2016 Inventor Award Ceremony & Reception
2016 Inventor of the Year
2016 Emerging Inventor of the Year
ON WEDNESDAY, NOVEMBER 9, 2016, Dr. Jonathan Sessler was revealed as the 2016 Inventor of the Year and Dr. Hal Alper as the 2016 Emerging Inventor of the Year at the 6th Annual Inventor of the Year Ceremony & Reception. Business and technology leaders from around the Austin area joined with The University of Texas at Austin faculty to honor these inventors. Also recognized were those UT Austin researchers who were issued U.S.
Message from the President
Inventors embody UT’s relentless pursuit of possibility. Through creative research and rigorous experimentation, they create technologies and devise techniques that improve our lives and advance society through their inventions. Tonight, we honor two faculty whose research has generated breakthroughs in biotechnology.
Jonathan L. Sessler, the R.P. Doherty, Jr.–Welch Regents Chair in Chemistry, is the Inventor of the Year. Dr. Sessler uses chemistry to prepare new compounds with clinical benefits. He invented a new class of compounds called expanded porphyrins, including texaphyrins. The therapeutic potential of texaphyrins spurred Dr. Sessler to co-found Pharmacyclics, Inc., which developed ibrutinib, a powerful cancer treatment for leukemias and lymphomas. Pharmacyclics, purchased by AbbVie in 2015, became one of the greatest commercial successes from UT. In addition, Dr. Sessler’s pioneering work in anion recognition and electron-transfer chemistry has wide-ranging applications, from anticancer medicines to self-assembling environmentally responsive materials.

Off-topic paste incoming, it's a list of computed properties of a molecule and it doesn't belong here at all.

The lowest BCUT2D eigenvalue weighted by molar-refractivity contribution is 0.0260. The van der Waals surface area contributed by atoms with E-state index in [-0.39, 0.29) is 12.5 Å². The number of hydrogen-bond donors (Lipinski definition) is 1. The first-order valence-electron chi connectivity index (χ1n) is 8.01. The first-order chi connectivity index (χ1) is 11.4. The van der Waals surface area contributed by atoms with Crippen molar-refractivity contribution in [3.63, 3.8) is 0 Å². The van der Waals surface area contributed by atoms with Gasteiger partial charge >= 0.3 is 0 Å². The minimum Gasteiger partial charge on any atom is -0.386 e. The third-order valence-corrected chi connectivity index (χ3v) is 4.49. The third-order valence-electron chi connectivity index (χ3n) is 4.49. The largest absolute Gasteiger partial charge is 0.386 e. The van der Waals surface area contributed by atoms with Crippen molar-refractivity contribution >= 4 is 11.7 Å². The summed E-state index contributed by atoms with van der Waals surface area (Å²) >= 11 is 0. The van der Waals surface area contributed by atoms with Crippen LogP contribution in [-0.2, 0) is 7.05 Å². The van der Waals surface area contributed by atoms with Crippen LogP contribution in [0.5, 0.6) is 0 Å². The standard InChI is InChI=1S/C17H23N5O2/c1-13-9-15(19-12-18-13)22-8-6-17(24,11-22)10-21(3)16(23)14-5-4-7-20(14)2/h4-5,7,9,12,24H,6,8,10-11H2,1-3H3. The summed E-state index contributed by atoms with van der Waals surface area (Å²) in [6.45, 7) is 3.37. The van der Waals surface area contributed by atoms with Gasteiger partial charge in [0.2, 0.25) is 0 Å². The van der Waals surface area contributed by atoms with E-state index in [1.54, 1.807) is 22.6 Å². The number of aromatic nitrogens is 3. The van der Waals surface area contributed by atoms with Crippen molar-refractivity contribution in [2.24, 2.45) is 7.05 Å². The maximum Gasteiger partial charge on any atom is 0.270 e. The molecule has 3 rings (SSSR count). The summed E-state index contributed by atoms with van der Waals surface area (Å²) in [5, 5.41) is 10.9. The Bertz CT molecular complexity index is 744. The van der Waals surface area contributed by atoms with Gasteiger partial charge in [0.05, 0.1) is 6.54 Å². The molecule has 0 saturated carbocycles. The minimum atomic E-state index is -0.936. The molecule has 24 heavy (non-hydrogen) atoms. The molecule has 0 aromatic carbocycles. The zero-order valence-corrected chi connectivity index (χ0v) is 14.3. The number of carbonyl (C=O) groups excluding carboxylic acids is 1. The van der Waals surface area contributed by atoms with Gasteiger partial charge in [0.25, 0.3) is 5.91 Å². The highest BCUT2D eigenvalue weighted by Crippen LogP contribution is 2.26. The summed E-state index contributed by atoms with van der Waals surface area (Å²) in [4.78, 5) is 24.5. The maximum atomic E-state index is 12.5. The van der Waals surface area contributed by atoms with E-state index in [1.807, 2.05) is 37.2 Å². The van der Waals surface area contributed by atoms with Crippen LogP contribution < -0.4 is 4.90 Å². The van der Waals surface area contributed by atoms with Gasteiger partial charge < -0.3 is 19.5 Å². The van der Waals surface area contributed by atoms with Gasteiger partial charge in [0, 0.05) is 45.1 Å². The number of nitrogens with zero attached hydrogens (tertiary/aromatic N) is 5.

The Emerging Inventor of the Year is Hal Alper, Frank A. Liddell, Jr. Centennial Fellow in Chemical Engineering, Fellow of Cockrell Family Dean’s Chair in Engineering Excellence, and Fellow of Paul D. and Betty Robertson Meek Centennial Professorship in Chemical Engineering. Dr. Alper combines engineering approaches with tools and strategies from synthetic biology, systems biology, and protein and genetic engineering. This allows the alteration of cells so that their metabolism can be harnessed to produce sustainable and renewable biochemicals, such as fuels and pharmaceuticals. Dr. Alper is shaping the fields of metabolic engineering and synthetic biology, and his methodologies and tools are in high demand from companies and research groups around the world.
Congratulations to Dr. Sessler and Dr. Alper on their accomplishments. Thank you to all of the inventors at UT for demonstrating every day what hard work and inspiration can achieve.
Gregory L. Fenves, President
The University of Texas at Austin
Previous Inventor of the Year Award Recipients:
Previous Emerging Inventor of the Year Award Recipient:
Bios and Videos
2016 Inventor of the Year: Dr. Jonathan Sessler
Dr. Jonathan Sessler does pioneering research to design and tailor molecules that can accomplish specific tasks for medical and technological purposes. His research has implications for improving therapies that treat life-threatening diseases, such as cancer and cystic fibrosis.
Notably, he developed a molecule in his University of Texas at Austin laboratory called texaphyrins, with the potential to target cancer. Dr. Sessler is the co-founder of Pharmacyclics, Inc., a publicly traded company originally dedicated to developing various biomedical applications of expanded porphyrins, the class of compounds to which the texaphrins belong.